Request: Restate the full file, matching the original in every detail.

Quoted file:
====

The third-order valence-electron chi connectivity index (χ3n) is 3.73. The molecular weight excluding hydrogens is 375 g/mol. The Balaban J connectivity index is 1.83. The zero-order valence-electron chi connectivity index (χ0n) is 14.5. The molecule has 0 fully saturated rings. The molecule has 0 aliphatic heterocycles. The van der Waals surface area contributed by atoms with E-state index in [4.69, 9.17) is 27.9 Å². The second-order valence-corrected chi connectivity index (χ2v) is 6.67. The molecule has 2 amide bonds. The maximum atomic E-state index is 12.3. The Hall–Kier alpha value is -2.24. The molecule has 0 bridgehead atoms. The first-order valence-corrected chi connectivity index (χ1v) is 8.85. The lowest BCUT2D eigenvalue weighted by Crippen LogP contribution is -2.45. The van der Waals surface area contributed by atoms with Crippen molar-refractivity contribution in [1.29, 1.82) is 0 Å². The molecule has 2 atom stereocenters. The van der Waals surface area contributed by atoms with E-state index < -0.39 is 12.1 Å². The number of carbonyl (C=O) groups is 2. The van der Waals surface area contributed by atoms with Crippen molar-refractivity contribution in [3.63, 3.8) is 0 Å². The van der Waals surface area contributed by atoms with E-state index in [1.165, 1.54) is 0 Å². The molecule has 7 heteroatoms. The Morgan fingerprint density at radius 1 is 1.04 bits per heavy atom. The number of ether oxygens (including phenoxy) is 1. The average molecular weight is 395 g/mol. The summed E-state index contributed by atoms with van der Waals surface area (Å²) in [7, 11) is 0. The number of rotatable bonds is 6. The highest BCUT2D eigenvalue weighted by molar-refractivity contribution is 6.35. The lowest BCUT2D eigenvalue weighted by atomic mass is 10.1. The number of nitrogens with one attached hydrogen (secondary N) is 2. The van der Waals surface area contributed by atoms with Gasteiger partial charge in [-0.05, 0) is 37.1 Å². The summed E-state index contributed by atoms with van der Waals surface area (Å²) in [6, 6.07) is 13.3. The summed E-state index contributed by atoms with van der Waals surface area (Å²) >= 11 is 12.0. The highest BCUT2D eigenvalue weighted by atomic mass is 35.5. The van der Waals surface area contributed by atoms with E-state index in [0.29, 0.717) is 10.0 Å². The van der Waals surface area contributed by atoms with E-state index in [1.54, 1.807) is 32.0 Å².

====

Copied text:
The third-order valence-electron chi connectivity index (χ3n) is 3.73. The molecular weight excluding hydrogens is 375 g/mol. The Balaban J connectivity index is 1.83. The zero-order valence-electron chi connectivity index (χ0n) is 14.5. The molecule has 0 fully saturated rings. The molecule has 0 aliphatic heterocycles. The van der Waals surface area contributed by atoms with E-state index in [4.69, 9.17) is 27.9 Å². The second-order valence-corrected chi connectivity index (χ2v) is 6.67. The molecule has 2 amide bonds. The maximum atomic E-state index is 12.3. The Hall–Kier alpha value is -2.24. The molecule has 0 bridgehead atoms. The first-order valence-corrected chi connectivity index (χ1v) is 8.85. The lowest BCUT2D eigenvalue weighted by Crippen LogP contribution is -2.45. The van der Waals surface area contributed by atoms with Crippen molar-refractivity contribution in [1.29, 1.82) is 0 Å². The molecule has 2 atom stereocenters. The van der Waals surface area contributed by atoms with E-state index < -0.39 is 12.1 Å². The number of carbonyl (C=O) groups is 2. The van der Waals surface area contributed by atoms with Crippen molar-refractivity contribution in [3.63, 3.8) is 0 Å². The van der Waals surface area contributed by atoms with E-state index in [1.165, 1.54) is 0 Å². The molecule has 7 heteroatoms. The Morgan fingerprint density at radius 1 is 1.04 bits per heavy atom. The number of ether oxygens (including phenoxy) is 1. The average molecular weight is 395 g/mol. The summed E-state index contributed by atoms with van der Waals surface area (Å²) in [7, 11) is 0. The number of rotatable bonds is 6. The highest BCUT2D eigenvalue weighted by molar-refractivity contribution is 6.35. The lowest BCUT2D eigenvalue weighted by atomic mass is 10.1. The number of nitrogens with one attached hydrogen (secondary N) is 2. The van der Waals surface area contributed by atoms with Gasteiger partial charge in [-0.05, 0) is 37.1 Å². The summed E-state index contributed by atoms with van der Waals surface area (Å²) in [6, 6.07) is 13.3. The summed E-state index contributed by atoms with van der Waals surface area (Å²) >= 11 is 12.0. The highest BCUT2D eigenvalue weighted by atomic mass is 35.5. The van der Waals surface area contributed by atoms with E-state index in [0.29, 0.717) is 10.0 Å². The van der Waals surface area contributed by atoms with E-state index in [1.54, 1.807) is 32.0 Å².